There is a good possibility that the DC jack in the laptop has failed or has become dislodged from the motherboard. I would lean toward a failure of the jack personally. I have replaced countless numbers of these and they are relatively easy to change out, but you have to strip the laptop down to the motherboard. Reguardless of whether the jack is good or not, it will still light up the led that is integrated into its bezel, but the jack itself will not transmit the power to the board. They can be purchased on Ebay for around 20 bucks. Below is a link to the service manual for the DV6000 for disassembly reference.
Faulty Nvidia Chip....Yes, Overheating of the Graphics Chip will result in the dv6000 not powering on..
Though You should check through power to the DC Jack...
Does the DC Jack Show its Blue Connection Light When AC Adapter is plugged in?? If so, then again, you have a failing video/GPU chip.. A reflow to the chip will fix your issue..
The only internal power for a laptop is the battery. The external power is the AC adapter. (Charger) If you're asking for the schematics, for the circuitry and component layout of the motherboard, to my knowledge only HP trained authorized technicians, have access to this. In truth, if they have a problem, they just replace the entire motherboard. It's more cost and time effective.
Which leads me to this. The main issue of power problems for a laptop, is the DC Power Jack, right after a failing battery. This is the round port on a laptop, where the AC adapter plugs in. Although replacement of this jack, is no 'Walk in the park', it isn't that tough. However, there aren't that many of we tech's around, who do this anymore. There are just a bunch of 'Parts Changers' out there. Still, from a laptop manufacturers point of view, it may be more time and cost effective, to just replace the motherboard. Less chance of that laptop coming back for the same issue.
I state, that the DC Power Jack is the main source for laptop power failure, right after a failing laptop battery because, the jack receives a lot of accidental abuse. When the AC adapter is plugged in, and the plug of the adapter receives a heavy 'bump', the DC Power Jack can break, or it's solder connections can break, very easily.
This is an enlarged photo of an average DC Power Jack, http://us.st12.yimg.com/us.st.yimg.com/I/yhst-42877593004970_2046_1476209 You can see the 'body' of the jack, is not much larger than the plug that goes into it. The body is also made of plastic. The thick pin in the center is the Positive connection. The outer metal shell inside, is the Negative connection.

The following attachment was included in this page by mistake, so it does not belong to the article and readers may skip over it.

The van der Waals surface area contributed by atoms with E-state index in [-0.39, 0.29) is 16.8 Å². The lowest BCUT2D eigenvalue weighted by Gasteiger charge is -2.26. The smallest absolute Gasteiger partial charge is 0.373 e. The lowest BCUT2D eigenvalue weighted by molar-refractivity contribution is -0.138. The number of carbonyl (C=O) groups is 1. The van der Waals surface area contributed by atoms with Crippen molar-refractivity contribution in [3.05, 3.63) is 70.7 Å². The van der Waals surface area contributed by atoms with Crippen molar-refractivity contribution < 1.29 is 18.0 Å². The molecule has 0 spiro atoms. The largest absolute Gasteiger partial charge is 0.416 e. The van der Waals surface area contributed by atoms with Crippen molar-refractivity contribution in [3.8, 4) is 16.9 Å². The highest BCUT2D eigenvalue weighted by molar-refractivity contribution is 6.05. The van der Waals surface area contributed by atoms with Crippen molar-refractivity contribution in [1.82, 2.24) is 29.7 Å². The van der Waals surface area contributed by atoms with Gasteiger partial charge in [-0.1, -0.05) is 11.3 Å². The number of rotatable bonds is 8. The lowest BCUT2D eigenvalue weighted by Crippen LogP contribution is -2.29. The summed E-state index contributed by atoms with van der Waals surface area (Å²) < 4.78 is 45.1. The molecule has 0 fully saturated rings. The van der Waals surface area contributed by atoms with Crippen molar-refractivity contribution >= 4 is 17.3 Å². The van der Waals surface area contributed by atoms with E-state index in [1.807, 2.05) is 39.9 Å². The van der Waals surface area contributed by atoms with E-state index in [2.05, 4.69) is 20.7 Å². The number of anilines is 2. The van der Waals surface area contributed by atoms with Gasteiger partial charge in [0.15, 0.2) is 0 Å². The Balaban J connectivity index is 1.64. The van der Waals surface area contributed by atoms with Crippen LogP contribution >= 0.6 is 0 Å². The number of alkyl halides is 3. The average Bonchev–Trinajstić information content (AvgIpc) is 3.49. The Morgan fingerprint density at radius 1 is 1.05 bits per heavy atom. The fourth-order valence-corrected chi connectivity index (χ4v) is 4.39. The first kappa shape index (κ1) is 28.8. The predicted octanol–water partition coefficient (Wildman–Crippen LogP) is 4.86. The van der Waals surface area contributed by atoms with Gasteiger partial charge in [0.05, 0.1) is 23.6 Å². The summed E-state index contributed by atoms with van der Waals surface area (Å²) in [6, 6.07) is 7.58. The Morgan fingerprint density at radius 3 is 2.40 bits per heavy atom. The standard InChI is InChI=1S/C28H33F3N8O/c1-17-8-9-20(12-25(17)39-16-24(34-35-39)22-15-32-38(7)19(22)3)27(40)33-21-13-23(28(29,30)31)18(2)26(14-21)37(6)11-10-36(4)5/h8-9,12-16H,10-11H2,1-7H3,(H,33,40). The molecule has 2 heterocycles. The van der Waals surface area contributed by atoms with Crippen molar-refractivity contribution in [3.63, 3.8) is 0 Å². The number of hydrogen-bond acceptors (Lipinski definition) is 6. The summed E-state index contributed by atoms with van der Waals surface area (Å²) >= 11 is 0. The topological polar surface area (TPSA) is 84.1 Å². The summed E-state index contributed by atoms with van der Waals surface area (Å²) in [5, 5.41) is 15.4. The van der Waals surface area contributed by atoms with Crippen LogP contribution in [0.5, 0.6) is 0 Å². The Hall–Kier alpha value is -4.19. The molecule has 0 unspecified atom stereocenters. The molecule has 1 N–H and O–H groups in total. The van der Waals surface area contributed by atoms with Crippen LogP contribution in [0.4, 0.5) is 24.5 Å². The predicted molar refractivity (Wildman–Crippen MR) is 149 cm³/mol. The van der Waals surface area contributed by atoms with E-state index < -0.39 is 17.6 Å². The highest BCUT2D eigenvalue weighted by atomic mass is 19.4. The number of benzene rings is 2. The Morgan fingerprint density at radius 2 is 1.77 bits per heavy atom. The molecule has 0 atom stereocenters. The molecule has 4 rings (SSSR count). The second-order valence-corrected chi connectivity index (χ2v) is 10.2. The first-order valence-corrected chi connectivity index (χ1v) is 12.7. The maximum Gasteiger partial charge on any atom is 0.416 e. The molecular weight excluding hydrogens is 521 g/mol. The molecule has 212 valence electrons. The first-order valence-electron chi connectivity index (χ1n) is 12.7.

Sometimes the plastic body can break. Sometimes the connection at the end of the center pin, can break. Sometimes the cylindrical metal outer shell, inside the body of the jack, can break.
There is also another issue. In the photo the DC Power Jack is upside down, in relation to how it sits on the motherboard. The flat metal pins that are sticking up, go down through holes in the motherboard, and are soldered to the motherboard, on the backside. (The flat metal pin in the middle sticking up, goes to the center pin in the jack. One of the flat metal pins on the sides, goes to the metal shell inside the jack. The third flat metal pin on the side, is just soldered to the motherboard, and helps to give strength to hold the jack in place) Sometimes these solder joints for those pins can be broken. They develop a crack in the solder joint. In a case like this, just re-soldering the solder joint/s, puts the laptop back in business.
I posted all of this, in case this is the issue you are having. The following is a link to a Maintenance and Service Guide, for the HP Pavilion dv6000. Don't let the name 'Guide' fool you. This is really an extensive Service Manual. It tells you, and shows you how to disassemble the entire laptop down to just the bare motherboard in your hand. Also tells you and shows you how to remove and replace all the hardware components inside. It also has all the part numbers. It also has exploded illustrations of the entire laptop.
This is HP.com/Support>Manuals, and the page to download the manual I stated above, http://h10025.www1.hp.com/ewfrf/wc/manualCategory?lc=en&dlc=en&cc=us&lang=en&product=1842155&
Just go down to the blue -> HP Pavilion dv6000 Notebook PC Maintenance and Service Guide <- , and click on it. This is a PDF file you download. You have Adobe Reader on your computer. Adobe Reader uses PDF files. After you copy and paste the link above into your address bar, press the Enter key. For as much as 30 seconds, you may not see anything happening. The file is downloading, I assure you. The first page may pop-up after ten seconds. IF So, you should see a green Adobe download bar below to the right. It will show the progress of the download. I suggest you let the file fully download, before you look through it. If you start looking through it before it is fully downloaded, you could break the download connection.
After it has fully downloaded, you can save it to your computer if you wish. This way you can have it to look at, anytime you want. You can also burn it to CD disk. Just go up to the top headings, and click on the floppy disk icon. It is the second icon from the left. Hovering your mouse cursor over it will briefly reveal, "Click to save this file to your computer or another location"
(IF you take the laptop apart, remove the battery and the AC adapter first. Also so I suggest using an ESD wrist strap. They are cheap, and help to insure that you relieve your body of Static electricity)